Pentagon Denies Syrian State Media Reports of U.S. Missile Attack on Air Base

The Pentagon has denied Syrian claims the US attacked a Homs air base Sunday, hours after President Donald Trump tweeted "Animal Assad" would have a "big price to pay" for an alleged chemical weapons attack in the city of Douma.

Syrian State TV said the T-4 airbase had been hit by "several missiles" in a "likely attack by the US," early Monday morning local time.

A picture taken on April 8, 2018, shows smoke billowing as Syrian Army soldiers advance in agricultural land on the eastern outskirts of Douma. (Credit: Stringer / AFP / Getty Images)

A picture taken on April 8, 2018, shows smoke billowing as Syrian Army soldiers advance in agricultural land on the eastern outskirts of Douma. (Credit: Stringer / AFP / Getty Images)

The base, located in a strategic position between the cities of Homs and Palmyra in Syria's west, has been a key staging ground for Syrian and Russian aircraft during the war.

Citing a military source, the state-run Syrian Arab News Agency said the attack had caused an unspecified number of deaths and injuries.

A senior US administration official told CNN Sunday that reports from the region claiming US Tomahawk missiles had struck targets in Syria were not true.

The Pentagon also issued a statement denying the attack.

"At this time, the Department of Defense is not conducting air strikes in Syria. However, we continue to closely watch the situation and support the ongoing diplomatic efforts to hold those who use chemical weapons, in Syria and otherwise, accountable," a Pentagon statement said.

On Sunday, Trump said there would be a "big price to pay" after an alleged chemical weapons attack in Douma, near the capital Damascus on Saturday, which the US blamed on Syrian President Bashar al-Assad.

In a series of tweets, Trump also criticized Russian President Vladimir Putin and Tehran, saying "Russian and Iran are responsible for backing Animal Assad."

It's not clear what retaliatory action Trump has in mind, if any, but the issue is expected to be discussed at a "small group" meeting of the National Security Council Monday, led by John Boltonon his first day as White House national security adviser, two administration officials told CNN.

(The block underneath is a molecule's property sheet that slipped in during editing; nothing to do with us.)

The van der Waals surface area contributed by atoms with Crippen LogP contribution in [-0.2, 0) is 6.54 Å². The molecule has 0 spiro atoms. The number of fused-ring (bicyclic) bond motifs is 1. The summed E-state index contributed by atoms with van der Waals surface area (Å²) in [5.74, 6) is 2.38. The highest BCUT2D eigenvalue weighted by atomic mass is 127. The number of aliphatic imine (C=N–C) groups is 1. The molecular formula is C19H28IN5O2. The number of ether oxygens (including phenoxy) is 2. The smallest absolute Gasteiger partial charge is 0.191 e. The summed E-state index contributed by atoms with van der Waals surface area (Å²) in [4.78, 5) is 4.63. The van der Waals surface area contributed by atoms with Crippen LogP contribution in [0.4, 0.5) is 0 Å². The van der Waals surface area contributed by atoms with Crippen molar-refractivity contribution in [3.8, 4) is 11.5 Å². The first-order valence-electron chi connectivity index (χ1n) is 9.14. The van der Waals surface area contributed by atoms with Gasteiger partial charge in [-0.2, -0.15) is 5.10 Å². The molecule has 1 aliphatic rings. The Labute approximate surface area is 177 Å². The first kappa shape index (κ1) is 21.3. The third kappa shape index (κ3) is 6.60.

In April of last year, the US launched Tomahawk missiles at a Syrian air base after the US and others accused Assad's forces of perpetrating a deadly chemical weapons attack in Khan Sheikhoun, which the Syrian military denied.

A United Nations joint report later blamed the Syrian government for the attack, which used the highly volatile nerve agent sarin to kill 80 people.

Six people were killed in the retaliatory US airstrike, which US Secretary of Defense James Mattis claimed last year destroyed about 20% of the Syrian government's operational aircraft.

Chemical attack

Syrian activist groups on Saturday said toxic gas inside barrel bombs dropped from helicopters over a rebel-held city in Syria killed dozens of civilians and wounded scores more.

Graphic images showed people, including children, apparently dead and injured -- some with some kind of spittle or foam in their mouths in makeshift medical centers. CNN could not immediately confirm the authenticity of the images.

Syrian state news said an "official source" denied Syrian authorities were behind the attack.

The Russian Foreign Ministry issued a statement on Sunday calling the reported chemical attack a "hoax" and an "information attack" aimed at shielding "terrorists."

"Information attacks about the use of chlorine or other poisonous substances by the Syrian government troops are continuing. Another such hoax about the chemical attack that supposedly took place in Douma emerged yesterday," the statement said.

The alleged chemical attack Saturday sparked international outrage. The United Nations Security Council will meet on Monday, after Russia called for a discussion on "international threats to peace and security," and nine countries, including the US and France, requested a meeting on Syria.

Trump spoke with French President Emmanuel Macron late Sunday. In a readout the White House said both leaders "strongly condemned the horrific chemical weapons attacks in Syria and agreed that the Assad regime must be held accountable for its continued human rights abuses."

The two leaders "agreed to exchange information on the nature of the attacks and coordinate a strong, joint response," the White House said.

In March, Macron said France was prepared to strike Syria if it used chemical weapons against civilians.